Last financial year, Wesfarmers’ Coles supermarket and liquor business grew its earnings at more than three times its rate of sales growth. For the first half of this year earnings grew at ‘only’ twice the rate of the increase in sales. Is the momentum of Coles’ resurgence maturing and slowing?
Probably not. In fact the 14.1 per cent increase in Coles’ earnings before interest and tax and, indeed, the 12.6 per cent increase in EBIT generated by its discount department store sibling Kmart on sales that actually shrunk 1.5 per cent, were very impressive performances in a retail environment that has been exceptionally tough.
For Coles to generate such strong sales and earnings growth in the context of relatively weak demand and price deflation estimated at 2.4 per cent is a considerable achievement – one magnified by the struggles its once-dominant competitor, Woolworths, is having generating meaningful growth in sales and earnings.
The performance of the supermarkets division was even better than it might appear at face value because its liquor business, in the midst of some significant restructuring and an IT transition, didn’t perform as well as the food side of the business.
Coles, since Ian McLeod and his team got their feet under their desks, has consistently grown sales, earnings, margins and its return on capital, which is now up to 8.2 per cent and edging towards respectability.
When Wesfarmers acquired Coles its return on capital was 5.1 per cent.
That is itself a considerable achievement given, as discussed previously, the team inherited a notional capital base inflated by the fact that Wesfarmers bought the business (and the other Coles retail brands) largely with pre-crisis inflated scrip.
The Coles team has been remarkably successful in generating foot traffic and transaction growth in their stores, as well as repositioning the brand through the irritating but effective ‘Down, Down’ campaign and driving down costs within its supply chain.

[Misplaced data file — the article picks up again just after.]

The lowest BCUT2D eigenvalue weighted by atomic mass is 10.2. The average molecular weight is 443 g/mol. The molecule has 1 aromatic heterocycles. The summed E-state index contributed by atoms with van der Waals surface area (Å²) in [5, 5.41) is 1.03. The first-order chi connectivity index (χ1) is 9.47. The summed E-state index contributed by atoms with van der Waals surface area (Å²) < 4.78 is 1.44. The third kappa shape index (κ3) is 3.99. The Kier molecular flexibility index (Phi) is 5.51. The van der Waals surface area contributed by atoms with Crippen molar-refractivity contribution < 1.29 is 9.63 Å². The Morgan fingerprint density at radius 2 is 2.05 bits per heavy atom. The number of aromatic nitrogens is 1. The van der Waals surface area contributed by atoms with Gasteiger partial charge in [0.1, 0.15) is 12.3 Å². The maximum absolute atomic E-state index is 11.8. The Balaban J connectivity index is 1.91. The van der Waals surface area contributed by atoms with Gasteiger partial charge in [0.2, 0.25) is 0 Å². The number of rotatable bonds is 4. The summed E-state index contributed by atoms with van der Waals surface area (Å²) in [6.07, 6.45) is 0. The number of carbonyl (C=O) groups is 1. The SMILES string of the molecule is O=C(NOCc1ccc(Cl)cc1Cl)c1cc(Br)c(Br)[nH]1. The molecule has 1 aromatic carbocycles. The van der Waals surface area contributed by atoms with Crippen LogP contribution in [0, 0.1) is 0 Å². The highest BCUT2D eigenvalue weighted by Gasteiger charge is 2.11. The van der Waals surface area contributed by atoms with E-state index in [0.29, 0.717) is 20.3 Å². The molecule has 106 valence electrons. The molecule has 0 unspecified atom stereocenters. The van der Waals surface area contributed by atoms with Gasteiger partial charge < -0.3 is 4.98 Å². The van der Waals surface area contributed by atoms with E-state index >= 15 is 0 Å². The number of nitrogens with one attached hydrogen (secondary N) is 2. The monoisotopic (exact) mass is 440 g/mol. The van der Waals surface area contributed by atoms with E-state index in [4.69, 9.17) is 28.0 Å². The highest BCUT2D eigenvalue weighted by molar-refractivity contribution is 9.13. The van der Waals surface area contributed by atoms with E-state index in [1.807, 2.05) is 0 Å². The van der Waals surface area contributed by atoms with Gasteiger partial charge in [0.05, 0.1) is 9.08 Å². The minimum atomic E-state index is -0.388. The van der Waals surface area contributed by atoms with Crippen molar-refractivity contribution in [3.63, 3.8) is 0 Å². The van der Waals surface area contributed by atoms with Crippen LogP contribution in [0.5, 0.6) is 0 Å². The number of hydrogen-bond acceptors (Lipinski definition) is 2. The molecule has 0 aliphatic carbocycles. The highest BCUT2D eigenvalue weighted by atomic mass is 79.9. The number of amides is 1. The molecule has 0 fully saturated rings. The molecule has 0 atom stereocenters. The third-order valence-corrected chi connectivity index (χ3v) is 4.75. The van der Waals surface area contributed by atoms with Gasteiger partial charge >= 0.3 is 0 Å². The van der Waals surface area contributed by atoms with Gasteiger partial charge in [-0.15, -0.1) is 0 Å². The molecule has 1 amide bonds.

The rate of investment in new stores and Coles’ new format is also gathering pace, with $625 million invested in the division in the latest half against the $334 million of capital expenditures in the same half of the previous year.
While the Coles results are inevitably the focus in analysis of the performance of Wesfarmers’ retail brands, the Kmart results are extraordinary.
Department stores, even discount department stores, are supposed to have been – and most have been – smashed by the price and margin deflation created by cautious consumers, the strong dollar, the rise of internet shopping and their own intensely competitive responses.
No one has been more intensely competitive in this environment than Kmart’s Guy Russo, who is being blamed by his competitors and suppliers for exacerbating the damage being inflicted with his strategy of radically reducing the Kmart range and then deeply discounting it to drive volume.
To generate earnings growth of 10.9 per cent in the current environment, on sales which slipped 1.5 per cent, is like defying gravity.
Despite a reallocation of $486 million from Target to Kmart (to correct what Wesfarmers said was an error) Kmart is generating a 15.5 per cent return on capital.
Kmart was the brand that Wesfarmers almost discarded and probably only retained to keep its properties out of Woolworths’ hands. Even pre-Wesfarmers it was a brand that had lost its way, with no defining strategy or image. Today’s simple and clear proposition appears to be cutting through with consumers and disrupting competitor brands.
Among them is Target, whose earnings fell 9.7 per cent. Target is particularly exposed to the worst of the retail recession because of its large apparel offering. In its results commentary, however, there was a slightly more optimistic tone.
The other big retail brand, Bunnings, produced a solid result, with earnings up 6.1 per cent on a 6.3 per cent increase in sales.
As it prepares for the steady ratcheting up of the presence of the new Woolworths-sponsored competitor, Masters, Bunnings has been investing heavily in refining its offering and expanding and upgrading its store network – and investing in price reductions to protect its franchise and customer base. It was still able to maintain its EBIT margin which, at 12.7 per cent, signals how profitable and well-managed the chain is.